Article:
I’ll give it to you straight: I applied to Tufts because, junior year of high school, my guidance counselor added it to my “list of colleges” in the software our school used to guide us through the process.
To be honest, I don’t envy a lot of you right now. Once you do the hard part and get in, there will be some of you who get in your dream school and that will be that. There will be some of you who deal with a string of rejections until one school pulls through for you. In both cases, you basically have no thinking to do at all.
But for those among you sorting between terrific options, all the advice I can offer can be summed up like this: trust yourself. You’re going to be buried under a deluge, and everyone will have an opinion. There are two problems with that, though. One, everyone is biased in one way or another, your best interests at heart or not. Two, no one is you.
It’s really that simple. No one knows you the way you do. And, for everyone else, it’s just hypothetical. You’re the one signing yourself up for four years somewhere. And that means you should welcome suggestions and advice, but you should take it with a grain of salt.
For me, choosing to become a Jumbo didn’t come down to touring the school, falling in love with a department, hearing over and over about Tufts’ reputation—though all of that certainly helped.
No, what sealed the deal for me were the essays on the Tufts supplement to the Common App.
When I sat down in November 2010 (2010!!!!) and started filling out the Common App, I was eerily aware of how high the stakes were for every letter I typed. I hashed and rehashed and paced and only drank Mountain Dew. I drove my mom absolutely insane by randomly walking into her bedroom and spontaneously launching into a monologue about how I felt this experience did a better job of showcasing leadership than that experience but that experience was more unique and on and on. Then I’d walk back out with as little warning as when I arrived, leaving her bemused in bed with her laptop on her lap, only to return half an hour later and do it again.
But you know what I remember most vividly about the Tufts supplement, more than any other supplement for any other school in my top five?
I didn’t stress. I didn’t bother my mom. I didn’t stand up and pace. I didn’t prop my legs on my desk and gaze out of my window until numbness in my feet yanked me back to reality. I didn’t feel as though I was sitting in front of a stern-faced group of admissions officers, with the only light in the room being a spotlight on my face. (Seriously, that happened inside my brain while writing college essays. There exist very few words to describe how caffeinated I was for this entire process.)
But Tufts’ supplement? It felt like I walked into a Starbucks and whichever admissions counselor read my application was seated at a table in the corner, with two lattes on the table. As I read the questions, I relaxed. Not because they were simple, or easy, because they weren’t. I relaxed because they were warm. I relaxed because I realized, if I gave these questions my full attention, Tufts would reject or accept the person I was, not the SAT and GPA I lugged in with me.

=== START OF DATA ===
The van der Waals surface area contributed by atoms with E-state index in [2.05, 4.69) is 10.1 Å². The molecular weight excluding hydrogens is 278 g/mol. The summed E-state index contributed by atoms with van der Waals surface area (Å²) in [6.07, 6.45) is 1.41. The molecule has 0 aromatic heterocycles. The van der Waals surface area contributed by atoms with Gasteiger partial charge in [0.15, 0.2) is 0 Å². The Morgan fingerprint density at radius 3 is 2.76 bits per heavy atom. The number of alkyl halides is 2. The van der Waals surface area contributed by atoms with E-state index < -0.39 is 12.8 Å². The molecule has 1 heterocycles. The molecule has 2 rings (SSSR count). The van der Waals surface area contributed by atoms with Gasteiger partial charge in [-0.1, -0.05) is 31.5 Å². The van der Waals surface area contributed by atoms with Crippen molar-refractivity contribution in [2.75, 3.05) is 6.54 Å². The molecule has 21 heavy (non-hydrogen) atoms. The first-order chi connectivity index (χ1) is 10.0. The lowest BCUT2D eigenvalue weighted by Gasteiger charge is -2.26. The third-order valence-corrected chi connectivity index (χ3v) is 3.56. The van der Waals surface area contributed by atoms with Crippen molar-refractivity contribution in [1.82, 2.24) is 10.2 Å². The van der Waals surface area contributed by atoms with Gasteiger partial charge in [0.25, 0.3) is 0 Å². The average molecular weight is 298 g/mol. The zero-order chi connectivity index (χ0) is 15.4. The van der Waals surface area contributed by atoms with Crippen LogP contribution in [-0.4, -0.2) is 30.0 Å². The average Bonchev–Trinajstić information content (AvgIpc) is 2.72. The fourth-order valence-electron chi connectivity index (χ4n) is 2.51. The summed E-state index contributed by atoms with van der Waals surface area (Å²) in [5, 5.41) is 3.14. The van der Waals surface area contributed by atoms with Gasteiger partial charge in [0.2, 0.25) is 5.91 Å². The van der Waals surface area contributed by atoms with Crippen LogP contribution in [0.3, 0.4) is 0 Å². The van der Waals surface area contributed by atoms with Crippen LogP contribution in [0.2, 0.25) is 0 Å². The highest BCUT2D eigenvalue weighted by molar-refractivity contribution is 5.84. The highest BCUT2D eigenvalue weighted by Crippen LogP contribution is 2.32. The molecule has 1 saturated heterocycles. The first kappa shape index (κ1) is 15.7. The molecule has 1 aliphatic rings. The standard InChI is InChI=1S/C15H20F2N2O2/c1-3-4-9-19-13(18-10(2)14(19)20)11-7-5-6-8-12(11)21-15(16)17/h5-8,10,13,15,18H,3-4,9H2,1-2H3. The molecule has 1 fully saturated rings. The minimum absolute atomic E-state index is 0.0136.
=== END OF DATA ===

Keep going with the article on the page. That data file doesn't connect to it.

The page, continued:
And that feeling, that warmth, can be felt here on campus. It’s not perfect (read Pax et Lux to get my thoughts on that) but more than anything it’s the only way I can qualify the clichéd phrase “medium school with attention to students of small one and resources of a large one.”
To me, as I’ve felt it here, that warmth is born of humility. This isn’t a place that has always been a storied institution of higher education, and so no one is too small. No professor is out of reach; no director or dean will fail to respond to an email.
And in December 2010 (!!!!!), when I finished, before clicking submit I sat there and looked at my answers. They were good, certainly; they hit on important points and relevant experiences, and there were no egregious grammar mistakes. But they were a little rough around the edges. You could tell they were only first and second passes, not the fifth or sixth ones I had for all my other schools.
But they were organic. I’d written them as if I was having that conversation over coffee in Starbucks. They flowed with the ease good conversation does. They felt a little unfinished, but real and honest. Tufts brought those qualities out of me, and still does.
Those were the answers I submitted. So, in the end, that same logic clicked again when I thought about what school to pick. I listened to everyone, and I prowled the Internet relentlessly. But I came to realize two things: one, there is no answer. You guys are all brilliant kids used to there being a right answer. A clean, easy option that in hindsight was obvious.
Welcome to the real world: there isn’t. No right answer exists, but you can still make the best choice by knowing and trusting yourself. For me, that was thinking back to the fact that some college supplements made me stress even more. Some college supplements made me wonder just how much my ideas mattered versus how much a university liked my stats. But a few supplements (I count at most three from memory, including Tufts’,) made me reflect on who I am as a person, and eagerly share that.
Some supplements, I suppose, met me in a Starbucks on a rainy day, put a latte in my hand and gestured toward the two comfy chairs in the corner by a tall window.
Nearly two years later, that remains one of the best conversations I ever had.